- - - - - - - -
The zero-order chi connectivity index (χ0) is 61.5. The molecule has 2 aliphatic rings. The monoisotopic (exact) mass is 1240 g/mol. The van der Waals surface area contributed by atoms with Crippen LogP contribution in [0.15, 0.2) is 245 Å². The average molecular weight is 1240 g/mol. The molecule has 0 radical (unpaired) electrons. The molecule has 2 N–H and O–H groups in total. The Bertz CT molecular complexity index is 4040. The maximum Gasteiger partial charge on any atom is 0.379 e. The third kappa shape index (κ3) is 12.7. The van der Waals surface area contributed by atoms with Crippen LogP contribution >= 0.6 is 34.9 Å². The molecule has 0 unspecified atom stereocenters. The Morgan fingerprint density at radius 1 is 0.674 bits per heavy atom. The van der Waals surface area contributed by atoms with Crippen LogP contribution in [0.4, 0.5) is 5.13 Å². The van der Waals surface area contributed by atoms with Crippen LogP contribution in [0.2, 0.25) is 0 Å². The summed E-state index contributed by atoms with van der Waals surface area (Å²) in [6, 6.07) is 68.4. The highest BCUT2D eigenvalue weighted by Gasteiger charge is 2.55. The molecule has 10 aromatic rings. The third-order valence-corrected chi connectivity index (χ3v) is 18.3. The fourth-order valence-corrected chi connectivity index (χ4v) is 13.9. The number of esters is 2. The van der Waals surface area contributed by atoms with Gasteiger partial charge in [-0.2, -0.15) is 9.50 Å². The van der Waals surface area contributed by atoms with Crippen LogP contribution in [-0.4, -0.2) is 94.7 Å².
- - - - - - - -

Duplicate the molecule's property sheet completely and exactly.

The zero-order chi connectivity index (χ0) is 61.5. The molecule has 2 aliphatic rings. The monoisotopic (exact) mass is 1240 g/mol. The van der Waals surface area contributed by atoms with Crippen LogP contribution in [0.15, 0.2) is 245 Å². The average molecular weight is 1240 g/mol. The molecule has 0 radical (unpaired) electrons. The molecule has 2 N–H and O–H groups in total. The Bertz CT molecular complexity index is 4040. The maximum Gasteiger partial charge on any atom is 0.379 e. The third kappa shape index (κ3) is 12.7. The van der Waals surface area contributed by atoms with Crippen LogP contribution >= 0.6 is 34.9 Å². The molecule has 0 unspecified atom stereocenters. The Morgan fingerprint density at radius 1 is 0.674 bits per heavy atom. The van der Waals surface area contributed by atoms with Crippen LogP contribution in [0.4, 0.5) is 5.13 Å². The van der Waals surface area contributed by atoms with Crippen LogP contribution in [0.2, 0.25) is 0 Å². The summed E-state index contributed by atoms with van der Waals surface area (Å²) in [6, 6.07) is 68.4. The highest BCUT2D eigenvalue weighted by Gasteiger charge is 2.55. The molecule has 10 aromatic rings. The third-order valence-corrected chi connectivity index (χ3v) is 18.3. The fourth-order valence-corrected chi connectivity index (χ4v) is 13.9. The number of esters is 2. The van der Waals surface area contributed by atoms with Gasteiger partial charge in [-0.2, -0.15) is 9.50 Å². The van der Waals surface area contributed by atoms with Crippen LogP contribution in [-0.4, -0.2) is 94.7 Å².